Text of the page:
SATURDAY, OCTOBER 1, 2016

New vaccine against C. difficile infection shows promise in initial studies

A new vaccine against an intestinal condition caused by the bacterium Clostridium difficile, which kills approximately 30,000 Americans every year, has shown 100 percent efficacy in initial studies on mice and primates.

According to the study, which was published in Infection and Immunity, the vaccine protected mice and primates against toxins produced by the bacteria after just two immunizations, Science Daily reports.

"While our research was conducted in animal models, the results are very translatable to the clinic," Michele Kutzler, the author of the study and a researcher at Philadelphia, Pa.-based Drexel University, said, according to Science Daily. "In some cases, patients who acquire C. difficile can develop serious complications including severe diarrhea, toxic megacolon, bowel perforation, multi-organ failure, and death. Once fully developed, our DNA vaccine could prevent the deadly effects of C. difficile infection when administered to hospital patients at risk of acquiring C. difficile."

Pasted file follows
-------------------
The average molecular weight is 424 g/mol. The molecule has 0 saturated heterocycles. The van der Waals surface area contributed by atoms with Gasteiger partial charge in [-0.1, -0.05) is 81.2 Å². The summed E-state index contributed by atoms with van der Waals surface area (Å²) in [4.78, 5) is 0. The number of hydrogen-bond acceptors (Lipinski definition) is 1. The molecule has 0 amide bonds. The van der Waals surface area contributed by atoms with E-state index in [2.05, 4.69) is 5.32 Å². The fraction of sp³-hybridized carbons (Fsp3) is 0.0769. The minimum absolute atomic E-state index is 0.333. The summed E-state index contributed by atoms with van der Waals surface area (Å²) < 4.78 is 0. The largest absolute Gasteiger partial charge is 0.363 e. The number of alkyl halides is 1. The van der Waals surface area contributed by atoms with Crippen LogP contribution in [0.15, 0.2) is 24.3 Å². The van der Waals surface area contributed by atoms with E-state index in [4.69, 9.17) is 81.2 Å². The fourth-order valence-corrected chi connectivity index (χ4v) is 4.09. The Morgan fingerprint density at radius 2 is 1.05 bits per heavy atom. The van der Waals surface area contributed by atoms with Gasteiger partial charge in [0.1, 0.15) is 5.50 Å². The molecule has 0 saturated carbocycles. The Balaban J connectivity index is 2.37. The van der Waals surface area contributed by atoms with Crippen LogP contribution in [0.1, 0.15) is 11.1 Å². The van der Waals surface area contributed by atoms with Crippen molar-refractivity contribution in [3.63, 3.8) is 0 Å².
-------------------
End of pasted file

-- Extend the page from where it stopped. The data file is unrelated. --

Kutzler said the time window during which protection occurs is important, because the time between colonization and onset of symptoms in humans can be just 10-14 days.

An estimated 500,000 C. difficile infections each year cost healthcare facilities and officials $10 billion annually. Morbidity and mortality have increased over the past 10 years, which Kutzler said is likely the result of hypervirulent strains and a higher incidence of relapsing disease, Science Daily reports.

The disease can be difficult to treat because bacterial spores remain in the hospital setting, where a majority of infections occur. While there is no standard treatment for recurrent disease, a number of experimental fecal transplants have shown promise, with no adverse reactions.

"Since our vaccine was safe, effective after only two immunizations, and performed exceptionally well, we feel that this success warrants further studies using human patients," Kutzler said, according to Science Daily.